The entry of the lava causes the nutrients from the ocean floor to rise to the surface as a result of the strong thermal shock, which accelerates the growth of algae

In addition, the entry of the lava causes the nutrients from the ocean floor, especially nitrates, to rise to the surface as a result of the strong thermal shock. This further accelerates the growth of these algae.

“This strong biological response not only depends on the lava itself, but also on an exogenous source of nitrate, which is believed to come from lava that enters the deep ocean, creating plumes that carry deep nitrate-rich water to the surface. ”, Conclude its authors.

New species of organisms can also emerge after eruptions. It happened with the Tagoro, in El Hierro: Thiolava Friday was the new species of bacteria extremófila discovered.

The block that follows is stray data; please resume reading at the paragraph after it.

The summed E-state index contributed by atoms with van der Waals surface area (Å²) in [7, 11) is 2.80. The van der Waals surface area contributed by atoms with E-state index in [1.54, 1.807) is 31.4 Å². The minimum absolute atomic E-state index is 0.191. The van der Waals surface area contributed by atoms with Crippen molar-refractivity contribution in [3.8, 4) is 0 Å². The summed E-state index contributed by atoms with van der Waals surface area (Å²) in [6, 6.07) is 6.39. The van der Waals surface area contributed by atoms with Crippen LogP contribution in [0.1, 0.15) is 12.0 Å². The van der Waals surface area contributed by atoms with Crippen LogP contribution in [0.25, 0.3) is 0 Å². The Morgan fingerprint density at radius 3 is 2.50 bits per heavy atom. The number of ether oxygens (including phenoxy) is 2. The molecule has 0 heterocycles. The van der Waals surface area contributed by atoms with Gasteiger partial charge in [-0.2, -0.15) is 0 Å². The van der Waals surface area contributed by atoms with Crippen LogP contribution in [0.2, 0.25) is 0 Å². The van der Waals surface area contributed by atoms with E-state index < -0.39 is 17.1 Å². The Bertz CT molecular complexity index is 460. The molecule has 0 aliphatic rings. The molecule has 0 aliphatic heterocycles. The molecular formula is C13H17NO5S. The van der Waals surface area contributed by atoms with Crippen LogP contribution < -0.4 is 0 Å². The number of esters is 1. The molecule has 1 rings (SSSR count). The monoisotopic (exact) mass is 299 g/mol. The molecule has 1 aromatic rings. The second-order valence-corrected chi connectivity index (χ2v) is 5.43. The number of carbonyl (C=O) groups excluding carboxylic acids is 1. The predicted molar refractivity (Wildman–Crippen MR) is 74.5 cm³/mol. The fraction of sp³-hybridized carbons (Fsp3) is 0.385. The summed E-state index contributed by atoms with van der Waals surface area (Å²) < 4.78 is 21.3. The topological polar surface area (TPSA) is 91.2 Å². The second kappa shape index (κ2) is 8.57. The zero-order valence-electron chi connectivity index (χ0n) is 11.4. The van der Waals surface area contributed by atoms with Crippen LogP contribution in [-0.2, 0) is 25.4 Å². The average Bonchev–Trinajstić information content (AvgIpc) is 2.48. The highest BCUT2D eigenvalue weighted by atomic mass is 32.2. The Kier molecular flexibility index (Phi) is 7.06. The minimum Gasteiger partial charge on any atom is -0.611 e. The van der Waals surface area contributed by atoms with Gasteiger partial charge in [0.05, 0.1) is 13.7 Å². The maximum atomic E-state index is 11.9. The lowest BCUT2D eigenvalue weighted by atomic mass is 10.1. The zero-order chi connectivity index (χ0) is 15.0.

Investigation of the University of Barcelona, published in the magazine Nature, revealed, thanks to images from a remotely controlled unmanned underwater vehicle, that the new bacterial community formed a microbial tapestry of highly showy white filaments that covered almost 2,000 m2 near the top of the Tagoro volcano, at a depth of between 129 and 132 meters. This organism was found in the area most affected by the eruption, 32 months after it occurred.

Extremophilic bacteria (Thiolava veneris) covered almost 2,000 square meters near the top of the Tagoro volcano

Experts hope that the impact of lava flows from the volcano of Old Summit have a minor effect on the ecosystem. However, we have to wait and see how the contribution of volcanic material in the ocean continues to evolve. At the moment it continues to slowly enter the sea.

According to scientists, this eruption on La Palma is a new opportunity to better understand how these natural disasters affect ecosystems, both marine and terrestrial, and thus monitor the recovery of the areas.